Amazon to New York City: Drop Dead. Reacting to a fierce storm of criticism over its $3 billion incentive agreement with New York City and New York State, Amazon said it was taking its HQ2 and the potential of 25,000 new jobs and blowing town. 

Well, not quite. "We love New York, its incomparable dynamism, people, and culture," the company said in a statement. So much so that there are 5,000 Amazon employees here, and the company says it will continue to grow here.

And that's the point, according to Amazon's very loud local critics, which include politicians in Long Island City, where Amazon was going to set up shop, and labor unions--Amazon is anti-union and wouldn't agree to even stay neutral on the subject. How's this for dynamism: You want a piece of us? Then pay for it. Other tech companies, particularly Google, have been expanding in New York without trying to hold jobs hostage to real estate deals. 

The Amazon retreat, and perhaps one by Foxconn in Wisconsin, rekindles the national debate over corporate subsidies to land jobs from such beauty contests as the one that Amazon staged so expertly. Data from Brookings and other organizations that have studied economic development consistently show that the return on the investment nearly always comes up short. But state and local governments get sucked in again and again in the battle to "win" plants and headquarters that are essentially put up for bid. 

"Most jobs come from expansion of existing companies and startups," Amy Liu, vice president and director of Brookings' Metropolitan Policy Program, told me when I interviewed her a couple of months ago, when the Amazon deal was announced. "It comes from within, not hunting them from the outside."

In other words, job creation is much more about Inc. than it is about Fortune. (And I used to work for Fortune. Great magazine. No hard feelings.) Yet, it's the big companies that get the attention and the money. The better payoff, says Liu, comes from investing in the core, in the ecosystems that develop around industries. 

That's more the idea at Cornell Tech, for instance, located on Roosevelt Island--near Long Island City, where Amazon planned its HQ2. This new urban campus of Cornell in partnership with Technion-Israel Institute of Technology has the stated goal of diversifying the economy and creating a tech hub. The city estimated that Cornell Tech will create 8,000 jobs and, more important, be able to spin out new companies. At a subsidy of $100 million, that seems like a better deal for the more than $20 billion of economic growth it is projected to generate. (Some of that growth will be generated by Graduate Hotels, featured in Inc., which is building a new location there.)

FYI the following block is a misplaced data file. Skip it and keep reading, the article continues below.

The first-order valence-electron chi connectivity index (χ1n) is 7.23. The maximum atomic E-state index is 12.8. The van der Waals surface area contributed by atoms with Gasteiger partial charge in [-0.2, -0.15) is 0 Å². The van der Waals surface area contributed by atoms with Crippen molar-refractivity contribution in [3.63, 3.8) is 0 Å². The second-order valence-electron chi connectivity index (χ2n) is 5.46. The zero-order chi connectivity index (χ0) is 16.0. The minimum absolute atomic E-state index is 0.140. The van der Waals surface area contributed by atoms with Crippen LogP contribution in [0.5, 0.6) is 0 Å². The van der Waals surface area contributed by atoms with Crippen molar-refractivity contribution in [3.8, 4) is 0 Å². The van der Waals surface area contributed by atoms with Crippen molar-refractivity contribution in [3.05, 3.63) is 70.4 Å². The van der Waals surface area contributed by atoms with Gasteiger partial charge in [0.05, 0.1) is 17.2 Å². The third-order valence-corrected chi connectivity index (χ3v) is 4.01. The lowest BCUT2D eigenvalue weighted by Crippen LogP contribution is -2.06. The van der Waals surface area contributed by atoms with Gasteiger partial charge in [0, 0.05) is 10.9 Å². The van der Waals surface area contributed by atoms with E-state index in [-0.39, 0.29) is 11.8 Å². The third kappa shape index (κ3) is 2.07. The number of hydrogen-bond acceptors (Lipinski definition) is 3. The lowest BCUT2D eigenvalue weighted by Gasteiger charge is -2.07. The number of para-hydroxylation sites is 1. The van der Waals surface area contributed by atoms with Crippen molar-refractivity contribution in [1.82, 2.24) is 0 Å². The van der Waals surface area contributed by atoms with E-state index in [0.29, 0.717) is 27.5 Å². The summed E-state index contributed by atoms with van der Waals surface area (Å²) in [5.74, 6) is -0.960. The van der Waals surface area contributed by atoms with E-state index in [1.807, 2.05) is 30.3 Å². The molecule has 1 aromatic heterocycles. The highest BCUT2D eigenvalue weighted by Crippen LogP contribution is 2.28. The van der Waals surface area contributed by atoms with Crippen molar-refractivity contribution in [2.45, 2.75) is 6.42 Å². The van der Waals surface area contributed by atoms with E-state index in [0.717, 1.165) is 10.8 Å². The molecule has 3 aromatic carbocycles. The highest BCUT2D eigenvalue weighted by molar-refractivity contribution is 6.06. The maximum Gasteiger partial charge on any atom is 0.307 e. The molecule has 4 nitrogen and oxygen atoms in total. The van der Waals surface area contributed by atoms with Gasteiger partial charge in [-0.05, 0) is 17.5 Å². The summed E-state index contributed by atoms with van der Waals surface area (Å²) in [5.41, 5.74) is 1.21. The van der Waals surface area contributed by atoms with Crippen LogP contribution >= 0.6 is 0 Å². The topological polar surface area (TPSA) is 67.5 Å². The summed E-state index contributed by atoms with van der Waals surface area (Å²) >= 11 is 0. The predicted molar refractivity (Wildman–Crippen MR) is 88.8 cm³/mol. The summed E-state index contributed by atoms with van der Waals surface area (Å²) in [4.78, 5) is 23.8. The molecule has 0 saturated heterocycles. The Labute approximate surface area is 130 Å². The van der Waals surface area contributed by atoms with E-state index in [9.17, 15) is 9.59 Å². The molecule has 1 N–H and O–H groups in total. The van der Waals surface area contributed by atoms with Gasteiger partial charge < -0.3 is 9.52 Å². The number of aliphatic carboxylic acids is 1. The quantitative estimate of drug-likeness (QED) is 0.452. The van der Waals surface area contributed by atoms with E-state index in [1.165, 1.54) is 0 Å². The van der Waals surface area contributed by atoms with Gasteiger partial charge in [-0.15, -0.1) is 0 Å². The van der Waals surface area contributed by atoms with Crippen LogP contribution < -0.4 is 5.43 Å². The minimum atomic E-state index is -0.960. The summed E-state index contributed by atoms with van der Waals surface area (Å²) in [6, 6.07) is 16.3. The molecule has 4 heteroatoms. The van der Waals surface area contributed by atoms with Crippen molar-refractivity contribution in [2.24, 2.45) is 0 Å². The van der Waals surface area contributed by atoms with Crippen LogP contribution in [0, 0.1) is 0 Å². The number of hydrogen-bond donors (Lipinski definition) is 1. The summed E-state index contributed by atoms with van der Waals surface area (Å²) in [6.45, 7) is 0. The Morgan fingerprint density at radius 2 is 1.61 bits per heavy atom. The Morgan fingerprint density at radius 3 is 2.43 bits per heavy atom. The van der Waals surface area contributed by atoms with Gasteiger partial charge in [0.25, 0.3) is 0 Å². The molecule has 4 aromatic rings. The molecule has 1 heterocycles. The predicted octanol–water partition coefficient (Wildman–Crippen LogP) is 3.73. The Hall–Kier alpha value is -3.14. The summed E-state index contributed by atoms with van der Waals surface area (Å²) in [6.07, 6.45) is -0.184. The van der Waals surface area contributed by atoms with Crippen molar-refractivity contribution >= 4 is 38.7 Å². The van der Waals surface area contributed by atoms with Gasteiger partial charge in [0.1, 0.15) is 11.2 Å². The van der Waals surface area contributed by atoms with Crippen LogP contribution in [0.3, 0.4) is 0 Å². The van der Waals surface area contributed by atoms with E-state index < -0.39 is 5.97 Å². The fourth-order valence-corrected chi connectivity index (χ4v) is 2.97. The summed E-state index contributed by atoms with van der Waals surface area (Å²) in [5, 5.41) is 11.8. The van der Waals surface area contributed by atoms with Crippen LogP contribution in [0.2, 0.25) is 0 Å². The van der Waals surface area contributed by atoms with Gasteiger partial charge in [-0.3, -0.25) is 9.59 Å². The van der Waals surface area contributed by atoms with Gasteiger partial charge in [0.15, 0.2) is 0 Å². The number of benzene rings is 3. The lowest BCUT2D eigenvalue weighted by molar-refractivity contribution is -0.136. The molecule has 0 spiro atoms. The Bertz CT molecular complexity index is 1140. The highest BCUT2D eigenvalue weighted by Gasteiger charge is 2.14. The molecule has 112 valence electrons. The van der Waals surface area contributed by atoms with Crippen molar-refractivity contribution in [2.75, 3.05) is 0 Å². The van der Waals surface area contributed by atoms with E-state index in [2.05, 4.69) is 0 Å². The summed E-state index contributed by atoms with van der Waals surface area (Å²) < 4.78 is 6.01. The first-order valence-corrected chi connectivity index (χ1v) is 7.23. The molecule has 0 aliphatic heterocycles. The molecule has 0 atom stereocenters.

One of the reasons that New York can attract companies such as Google is because of its growing supply of tech workers. It sure as hell isn't about mass transit--been in the subway lately? Or the cost of living, unless you really like paying $20 for a pastrami sandwich. But young, talented tech people love it here just the same--it's the "incomparable dynamism, people, and culture" Amazon references--and that talent is highly desirable. And not just for the big companies. There are 176 New York City-based companies on the 2018 Inc. 5000 list of the fastest-growing private firms in the U.S. And you can bet that out of those 176 companies, you'll get dozens more startups. 

Amazon is welcome to that talent just as much as any other company, large or small. But there's no particular reason for the government to overspend to underwrite Amazon's expansion any more than it should firms such as Peloton, Bombas, or any other company. Economic development needs to be cost effective. 

Funny isn't it, that Amazon was once a struggling startup run out of the Bezos residence in Seattle--an Inc. kind of company. Now that it's a massive global corporation, it demands payment for employment. Certainly, New York should renew its efforts to give Amazon the kind of environment it needs to thrive here. But even in a city with sky-high prices, there has to be a limit on what it pays for job growth.